After you create the new website, your screen should look similar to Figure 1.10. When creating the new website, Visual Web Developer automatically created an App_Data folder, an ASP.NET page named Default.aspx, and a web configuration file (web.config). This folder and these two files are shown in the Solution Explorer.
Figure 1.10 A new website has been created with an ASP.NET page, Default.aspx.
The Default.aspx page that was automatically created is opened and its contents are shown in the main window. Right now this ASP.NET page consists of just HTML. As we will see in future hours, ASP.NET pages can also contain Web controls and server-side source code. Typically, ASP.NET pages are broken into two files: one that contains the HTML markup and Web control syntax, and another that contains just the code. In fact, if you click the plus icon on Default.aspx in the Solution Explorer, you'll see that there's another file, Default.aspx.vb, that is nested. This is the source code file for Default.aspx.
When you're working with the HTML elements and Web controls in an ASP.NET web page, you'll notice three views. The first is the Source view, which shows the page's underlying HTML markup and Web control syntax. This is the default view, and the one shown in Figure 1.10. The second view, called the Design view, provides a simpler alternative to specifying and viewing the page's content. In the Design view you can drag and drop HTML elements and Web controls from the Toolbox onto the design surface. You don't need to type in the specific HTML or Web control syntax. The third view, Split, divides the screen in half, showing the Source view in the top portion and the corresponding Design view in the bottom. You can toggle between the Source, Design, and Split views for an ASP.NET page by using the Design, Source, and Split buttons at the bottom of the main window.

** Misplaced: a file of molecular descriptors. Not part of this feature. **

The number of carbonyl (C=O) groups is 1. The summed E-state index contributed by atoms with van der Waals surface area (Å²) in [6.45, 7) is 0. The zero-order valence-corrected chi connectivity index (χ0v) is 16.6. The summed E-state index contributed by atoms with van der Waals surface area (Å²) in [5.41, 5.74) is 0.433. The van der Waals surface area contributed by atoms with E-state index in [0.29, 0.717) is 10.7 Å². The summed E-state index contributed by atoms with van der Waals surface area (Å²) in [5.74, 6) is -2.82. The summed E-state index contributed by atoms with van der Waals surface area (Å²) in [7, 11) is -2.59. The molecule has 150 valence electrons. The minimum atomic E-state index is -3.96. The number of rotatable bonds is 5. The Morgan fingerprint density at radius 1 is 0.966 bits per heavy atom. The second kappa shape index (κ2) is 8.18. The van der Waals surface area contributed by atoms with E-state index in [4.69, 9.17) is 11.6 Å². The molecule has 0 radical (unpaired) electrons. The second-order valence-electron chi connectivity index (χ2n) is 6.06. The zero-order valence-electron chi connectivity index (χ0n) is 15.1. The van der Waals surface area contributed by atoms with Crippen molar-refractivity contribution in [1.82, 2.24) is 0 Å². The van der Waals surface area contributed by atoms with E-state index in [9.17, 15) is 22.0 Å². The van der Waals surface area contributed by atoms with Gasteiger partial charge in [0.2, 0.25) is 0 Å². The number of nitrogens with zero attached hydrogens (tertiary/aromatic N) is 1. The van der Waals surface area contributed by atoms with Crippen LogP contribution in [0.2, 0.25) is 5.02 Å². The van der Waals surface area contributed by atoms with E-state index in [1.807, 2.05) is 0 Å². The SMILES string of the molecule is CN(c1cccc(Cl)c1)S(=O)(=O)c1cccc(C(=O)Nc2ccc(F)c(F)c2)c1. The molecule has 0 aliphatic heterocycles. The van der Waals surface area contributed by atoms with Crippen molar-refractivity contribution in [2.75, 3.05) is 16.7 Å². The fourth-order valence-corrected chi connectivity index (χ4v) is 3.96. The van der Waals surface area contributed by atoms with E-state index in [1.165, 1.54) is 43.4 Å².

Creating and Testing a Simple ASP.NET Web Page
To view or test an ASP.NET web page, a browser needs to make a request to the web server for that web page. Let's test Default.aspx. Before we do, though, let's add some content to the page, because right now the page's HTML will not display anything when viewed through a browser. From the Source view, place your cursor between the <div> and </div> tags in Default.aspx and add the following text:
This displays the text Hello, World! in a large font. After entering this text, go to the Debug menu and choose the Start Without Debugging menu option. This starts the ASP.NET Development Web Server and launches your computer's default browser, directing it to http://localhost:portNumber/MyFirstWebsite/Default.aspx (see Figure 1.11). The portNumber portion in the URL will depend on the port selected by the ASP.NET Development Web Server.
Figure 1.11 Default.aspx, when viewed through a browser.
This ASP.NET page isn't very interesting because its content is static. It does, however, illustrate that to view the contents of an ASP.NET page, you must start the ASP.NET Development Web Server and request the page through a browser.